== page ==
Patricia Waldygo was born in 1950 in Washington, Pennsylvania, and grew up in nearby Wolfdale. As early as age seven, she wanted to be an artist. After a provincial upbringing and virtually no exposure to any painters except Norman Rockwell, she received a four-year scholarship to Philadelphia College of Art. This opened her eyes to the wider world of fine art. PCA was the opposite of a "party school," a fertile and inspiring environment that stressed art for art's sake, where hardworking students could discover their own vision.

In 1974, one year after graduating, she moved from Philadelphia to New York City and soon settled in the East Village. But in 1976, on a whim, Waldygo took a vacation to Jamaica, West Indies, and fell in love with island life. This sealed her fate for the next four years, as she alternately worked in New York a few months at a time and lived the rest of the year at poverty level in Jamaica. Back then, the island was less developed. She stayed in a thatched roof cottage with no electricity, phones, or TV on the west coast of Negril and was able to paint full time.

Waldygo had worked in oils since her early teens, but she switched to watercolors during the Jamaican years. This enabled her to paint more quickly and also to bring enough art supplies to Jamaica in one steamer trunk to last up to nine months.

In November 1980, she returned to New York City. During the following decade, she developed many of the Jamaican watercolors into large, more fully realized, oil paintings. In 1982, she decided to do an extremely detailed meditation painting for students of Kabbalah and spiritual practitioners who follow the esoteric Judaeo-Christian traditions. In the same way that sacred art of Asia has guided people to enlightened states of mind through the use of imagery from Buddhist and Hindu cosmology, each sephiroth (sphere) on "The Kabbalistic Tree of Life" uses archetypal symbols from Western religions and mythology. The painting took more than one year to complete. It was published as a poster (over 15,000 copies sold) and appeared as a book cover on Dion Fortune's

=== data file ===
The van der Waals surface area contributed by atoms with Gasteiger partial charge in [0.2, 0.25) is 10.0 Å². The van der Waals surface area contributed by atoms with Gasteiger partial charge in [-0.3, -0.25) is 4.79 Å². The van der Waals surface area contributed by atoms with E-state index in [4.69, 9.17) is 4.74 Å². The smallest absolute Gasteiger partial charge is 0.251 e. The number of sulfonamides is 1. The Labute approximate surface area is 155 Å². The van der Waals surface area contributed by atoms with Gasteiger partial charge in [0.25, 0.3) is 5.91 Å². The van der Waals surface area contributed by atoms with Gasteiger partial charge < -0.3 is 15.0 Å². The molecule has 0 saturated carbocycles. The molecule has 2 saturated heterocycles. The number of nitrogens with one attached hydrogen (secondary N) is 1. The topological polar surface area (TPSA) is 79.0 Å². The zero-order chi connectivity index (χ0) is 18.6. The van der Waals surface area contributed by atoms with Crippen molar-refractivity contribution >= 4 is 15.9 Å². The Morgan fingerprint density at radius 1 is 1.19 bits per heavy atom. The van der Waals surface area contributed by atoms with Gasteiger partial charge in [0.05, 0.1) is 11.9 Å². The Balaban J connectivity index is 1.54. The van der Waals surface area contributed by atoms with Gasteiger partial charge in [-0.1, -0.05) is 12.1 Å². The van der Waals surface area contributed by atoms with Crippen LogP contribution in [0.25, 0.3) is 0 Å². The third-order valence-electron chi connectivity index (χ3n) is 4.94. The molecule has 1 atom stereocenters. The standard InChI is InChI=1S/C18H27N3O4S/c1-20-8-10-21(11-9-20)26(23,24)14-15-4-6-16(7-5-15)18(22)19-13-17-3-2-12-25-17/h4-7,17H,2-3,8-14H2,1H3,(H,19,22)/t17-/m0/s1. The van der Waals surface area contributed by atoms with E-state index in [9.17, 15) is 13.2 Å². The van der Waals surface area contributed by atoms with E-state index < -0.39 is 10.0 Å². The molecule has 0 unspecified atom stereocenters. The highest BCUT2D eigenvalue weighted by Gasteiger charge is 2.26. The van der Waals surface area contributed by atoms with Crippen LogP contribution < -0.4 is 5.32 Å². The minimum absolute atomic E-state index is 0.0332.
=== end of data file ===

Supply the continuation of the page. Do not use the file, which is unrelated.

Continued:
The Mystical Qabalah.

The 1980s also marked the beginning of Waldygo’s journey in Buddhism, under the direction of Chogyam Trungpa Rinpoche and Dharmadatu/Shambhala International.

In 1991 she began to “emerge” as an artist, and over the next couple of years her work was shown in numerous juried group shows on the East Coast. In 1993 she had a solo show at Sunnen Gallery on Prince Street in Manhattan.

But after nearly 20 years of living in New York, she felt a need to immerse herself in a new landscape, one as visually breathtaking as Jamaica but having the amenities of the United States. In November 1994, motivated by memories of a summer she'd spent in Santa Fe, she headed West. She has lived in New Mexico ever since.

Her work has appeared in various group shows in New Mexico. In 1996, she received a grant from the Ludwig Vogelstein Foundation to do a series of paintings of sacred Native American sites. Over the ensuing years, she traveled to each location before painting it; many sites were on Indian reservations, others on land that is now open to the public.

If you want more information about the work of Patricia Waldygo or would like to purchase a painting, you can reach her at, or click the Contact link in the site map on the left.

Photo credit: Patricia Waldygo